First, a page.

Baiting studies on oral vaccination of the greater kudu (Tragelaphus strepsiceros) against rabies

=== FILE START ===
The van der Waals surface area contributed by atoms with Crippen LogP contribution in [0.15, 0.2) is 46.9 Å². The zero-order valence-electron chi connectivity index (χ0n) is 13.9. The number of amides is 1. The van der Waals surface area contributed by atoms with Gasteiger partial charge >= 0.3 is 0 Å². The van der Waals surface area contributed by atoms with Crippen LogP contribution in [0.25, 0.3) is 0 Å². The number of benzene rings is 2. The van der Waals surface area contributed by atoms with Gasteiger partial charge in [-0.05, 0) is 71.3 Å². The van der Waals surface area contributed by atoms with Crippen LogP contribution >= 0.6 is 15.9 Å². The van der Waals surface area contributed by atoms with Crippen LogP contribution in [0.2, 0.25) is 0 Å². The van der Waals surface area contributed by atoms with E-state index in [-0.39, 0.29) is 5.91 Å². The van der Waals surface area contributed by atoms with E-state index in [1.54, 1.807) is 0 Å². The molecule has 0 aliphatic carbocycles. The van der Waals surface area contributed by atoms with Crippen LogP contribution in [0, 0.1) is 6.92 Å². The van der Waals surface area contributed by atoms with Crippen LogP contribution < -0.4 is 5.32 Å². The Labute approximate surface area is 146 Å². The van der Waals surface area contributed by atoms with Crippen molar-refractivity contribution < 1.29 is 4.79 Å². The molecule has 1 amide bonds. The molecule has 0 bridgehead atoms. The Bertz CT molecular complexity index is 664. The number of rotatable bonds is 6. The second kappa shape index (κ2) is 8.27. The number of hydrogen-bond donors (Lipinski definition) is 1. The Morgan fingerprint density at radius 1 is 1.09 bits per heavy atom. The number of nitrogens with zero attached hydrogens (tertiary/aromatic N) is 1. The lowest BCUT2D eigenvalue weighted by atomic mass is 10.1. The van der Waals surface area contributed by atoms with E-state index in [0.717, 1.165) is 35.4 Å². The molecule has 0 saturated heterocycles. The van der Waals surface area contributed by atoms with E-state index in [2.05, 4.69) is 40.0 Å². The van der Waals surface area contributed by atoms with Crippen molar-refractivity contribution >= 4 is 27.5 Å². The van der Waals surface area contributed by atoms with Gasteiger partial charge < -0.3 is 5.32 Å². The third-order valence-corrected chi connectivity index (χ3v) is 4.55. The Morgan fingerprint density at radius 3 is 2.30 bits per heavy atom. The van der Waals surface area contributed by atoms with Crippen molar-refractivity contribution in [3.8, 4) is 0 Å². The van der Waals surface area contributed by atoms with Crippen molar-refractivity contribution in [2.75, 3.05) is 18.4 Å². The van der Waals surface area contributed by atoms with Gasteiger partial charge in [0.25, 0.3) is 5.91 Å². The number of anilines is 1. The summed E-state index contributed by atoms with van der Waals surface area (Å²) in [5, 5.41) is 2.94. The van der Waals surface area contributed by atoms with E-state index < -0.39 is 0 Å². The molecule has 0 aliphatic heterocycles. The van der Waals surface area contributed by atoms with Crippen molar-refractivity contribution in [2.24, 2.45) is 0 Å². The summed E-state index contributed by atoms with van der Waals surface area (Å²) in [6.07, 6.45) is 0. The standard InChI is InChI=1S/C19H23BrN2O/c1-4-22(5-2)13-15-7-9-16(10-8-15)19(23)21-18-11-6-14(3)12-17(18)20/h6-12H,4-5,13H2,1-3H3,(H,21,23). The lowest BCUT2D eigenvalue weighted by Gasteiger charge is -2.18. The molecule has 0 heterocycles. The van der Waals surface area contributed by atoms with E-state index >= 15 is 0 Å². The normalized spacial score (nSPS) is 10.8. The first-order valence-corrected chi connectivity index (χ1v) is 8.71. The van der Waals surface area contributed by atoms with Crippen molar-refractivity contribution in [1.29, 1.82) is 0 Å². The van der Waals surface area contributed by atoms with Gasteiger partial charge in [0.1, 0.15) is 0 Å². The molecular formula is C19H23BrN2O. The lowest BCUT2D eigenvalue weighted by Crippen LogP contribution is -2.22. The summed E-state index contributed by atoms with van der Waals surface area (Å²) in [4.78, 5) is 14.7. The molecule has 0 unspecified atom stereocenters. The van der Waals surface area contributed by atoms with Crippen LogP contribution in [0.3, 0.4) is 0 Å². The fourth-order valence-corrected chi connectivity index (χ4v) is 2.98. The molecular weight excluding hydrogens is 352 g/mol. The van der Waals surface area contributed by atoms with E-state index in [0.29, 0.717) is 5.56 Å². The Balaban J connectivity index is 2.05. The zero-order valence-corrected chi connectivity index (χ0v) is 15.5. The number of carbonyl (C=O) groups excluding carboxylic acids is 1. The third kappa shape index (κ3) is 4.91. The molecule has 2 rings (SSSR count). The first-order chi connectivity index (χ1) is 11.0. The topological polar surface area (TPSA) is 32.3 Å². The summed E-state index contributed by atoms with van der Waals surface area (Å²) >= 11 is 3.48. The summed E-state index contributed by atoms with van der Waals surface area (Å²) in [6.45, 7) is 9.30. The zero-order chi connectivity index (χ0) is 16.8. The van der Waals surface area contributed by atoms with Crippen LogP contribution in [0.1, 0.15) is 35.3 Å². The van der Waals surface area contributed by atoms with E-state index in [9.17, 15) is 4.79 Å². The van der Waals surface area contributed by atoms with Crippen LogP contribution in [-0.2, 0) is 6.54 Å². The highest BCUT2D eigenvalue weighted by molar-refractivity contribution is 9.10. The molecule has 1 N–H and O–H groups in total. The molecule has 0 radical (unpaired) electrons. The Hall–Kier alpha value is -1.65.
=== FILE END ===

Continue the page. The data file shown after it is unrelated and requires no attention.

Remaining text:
Rabies in the greater kudu (Tragelaphus strepsiceros), one of the largest African antelopes, is a phenomenon unique to Namibia. Since the mid-1970s, the country has been plagued by two epizootics that claimed thousands of casualties among the indigenous kudu population. Reasons as to why kudus appear to be exceptionally susceptible to the disease still remain speculative at best. Because the Namibian economy relies heavily on trophy hunting, game meat hunting, and ecotourism, the current severe spread of rabies among kudus calls for effective measures to protect these antelopes. Oral vaccination of kudus may offer a possibility provided efficacious oral rabies vaccines are available. In this screening study, we explored options for attractive baits that facilitate optimal vaccine uptake by the target species and a bait distribution system that maximizes bait availability to the target species meanwhile minimizing bait depletion by non-target species. The results show that gelatin-based baits mixed with local (pods of the camel thorn tree) but also imported (apple-flavored corn meal) attractants are highly attractive for kudus providing a basis for future oral rabies vaccine baits.